News Video | Policy | GPs | Hospitals | Medical | Mental Health | Welfare | Search

 


What manufacturers call Electronic Stability Control

Interpreting good health

Helping Pacific patients and their families overcome language barriers and gain at least a grasp of their respective medical condition is vital to improve general health and wellbeing according to interpreters Vaelua Faauma Lamb and Ikamafana Tameifuna.

The pair, who work with Counties Manukau Health Interpreting and Translation Service (CMHITS) in South Auckland, perform the challenging yet fulfilling task of helping Pacific people to improve their health and wellbeing.

“Our role is to bridge the communication gap between patients, and health professionals,” experienced interpreter Ikamafana says.

CMHITS is free, provided by the Government to help people achieve optimum health.

The latest issue of Pacific Peoples Health (PPH) looks at the important role of interpreters within the health system, and how people can access them.

PPH profiles Ikamafana from Tonga and Vaelua from Samoa, who agree there is more to interpretation that just knowing English and another language.

Cultural knowledge and intuition are hugely important in their role – explaining what things mean to patients within the Counties Manukau region, in their respective cultures, and helping them to overcome any other language barriers.

These patients may struggle to speak or comprehend the English language, or some speak English, but need help understanding medical terminologies at appointments with doctors and other health professionals.

Understanding what doctors say, and their medical jargon goes a long way for the interpreters when they relay the message back to the patient in layman’s terms.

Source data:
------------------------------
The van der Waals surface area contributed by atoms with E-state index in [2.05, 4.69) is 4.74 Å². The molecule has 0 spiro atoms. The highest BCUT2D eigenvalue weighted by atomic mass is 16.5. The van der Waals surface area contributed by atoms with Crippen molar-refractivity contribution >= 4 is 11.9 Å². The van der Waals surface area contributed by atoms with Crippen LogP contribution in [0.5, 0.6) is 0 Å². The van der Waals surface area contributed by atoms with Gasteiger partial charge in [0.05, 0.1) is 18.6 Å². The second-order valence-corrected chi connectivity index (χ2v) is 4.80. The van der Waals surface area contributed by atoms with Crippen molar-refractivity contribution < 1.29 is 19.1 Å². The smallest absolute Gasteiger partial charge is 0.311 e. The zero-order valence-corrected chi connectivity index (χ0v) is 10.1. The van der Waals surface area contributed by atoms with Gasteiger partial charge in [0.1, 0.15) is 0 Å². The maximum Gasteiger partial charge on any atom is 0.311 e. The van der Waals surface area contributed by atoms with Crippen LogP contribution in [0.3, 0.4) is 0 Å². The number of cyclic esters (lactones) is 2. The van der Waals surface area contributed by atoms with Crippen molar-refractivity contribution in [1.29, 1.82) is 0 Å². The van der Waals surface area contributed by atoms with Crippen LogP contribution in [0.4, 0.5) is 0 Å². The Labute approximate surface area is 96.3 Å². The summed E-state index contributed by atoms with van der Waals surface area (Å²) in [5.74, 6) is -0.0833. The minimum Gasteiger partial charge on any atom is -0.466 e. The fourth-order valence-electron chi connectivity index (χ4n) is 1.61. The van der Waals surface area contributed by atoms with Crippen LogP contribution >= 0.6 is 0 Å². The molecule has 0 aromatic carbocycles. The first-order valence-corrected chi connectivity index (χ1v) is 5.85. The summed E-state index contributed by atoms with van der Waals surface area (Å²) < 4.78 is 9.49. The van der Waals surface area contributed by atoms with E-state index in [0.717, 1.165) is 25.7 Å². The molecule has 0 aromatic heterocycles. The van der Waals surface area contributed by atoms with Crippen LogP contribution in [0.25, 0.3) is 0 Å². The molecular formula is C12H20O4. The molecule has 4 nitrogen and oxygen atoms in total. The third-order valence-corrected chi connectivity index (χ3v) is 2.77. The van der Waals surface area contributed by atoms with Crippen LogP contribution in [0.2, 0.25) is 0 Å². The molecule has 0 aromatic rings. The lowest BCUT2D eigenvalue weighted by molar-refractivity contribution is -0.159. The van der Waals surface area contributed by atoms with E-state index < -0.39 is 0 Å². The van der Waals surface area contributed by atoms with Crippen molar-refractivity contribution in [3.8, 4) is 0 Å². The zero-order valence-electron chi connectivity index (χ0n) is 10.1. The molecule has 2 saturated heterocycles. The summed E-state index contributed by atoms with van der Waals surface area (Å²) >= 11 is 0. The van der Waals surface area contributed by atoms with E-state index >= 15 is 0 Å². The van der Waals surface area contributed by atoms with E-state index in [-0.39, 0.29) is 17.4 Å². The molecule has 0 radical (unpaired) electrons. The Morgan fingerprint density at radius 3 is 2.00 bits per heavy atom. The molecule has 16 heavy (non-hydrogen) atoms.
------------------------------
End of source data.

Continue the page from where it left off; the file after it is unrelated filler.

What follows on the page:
Culture plays a role as sometimes things are done differently in other countries, and some languages do not have an equivalent translation in other languages.

Interpreters soon learn if patients don’t understand what they are being told throughout the process of the pre-interview, actual consultation and de-briefing.

Family can present the biggest challenge to interpreters with some family members taking offence at their offer of help.

They want to do the job themselves but run the risk of relaying a different message than the intended one.

Ikamafana and Vaelua offer some valuable advice to patients receiving healthcare including:

• Always ask questions of your doctor or interpreter if you don’t understand what the medicine is for, or what the side effects are

• Take medication as prescribed. If you are taking alternatives from the islands or Chinese herbs, you need to tell the doctor

• Forget your pride - do not let it get in the way of seeing a doctor, or using the interpreting service, as most issues can be resolved easily through consultation.

NEED AN INTERPRETER?

• Phone the CMDHB Health Interpreting and Translation Service on 09 2760014


ends

© Scoop Media

 
 
 
 
 
Culture Headlines | Health Headlines | Education Headlines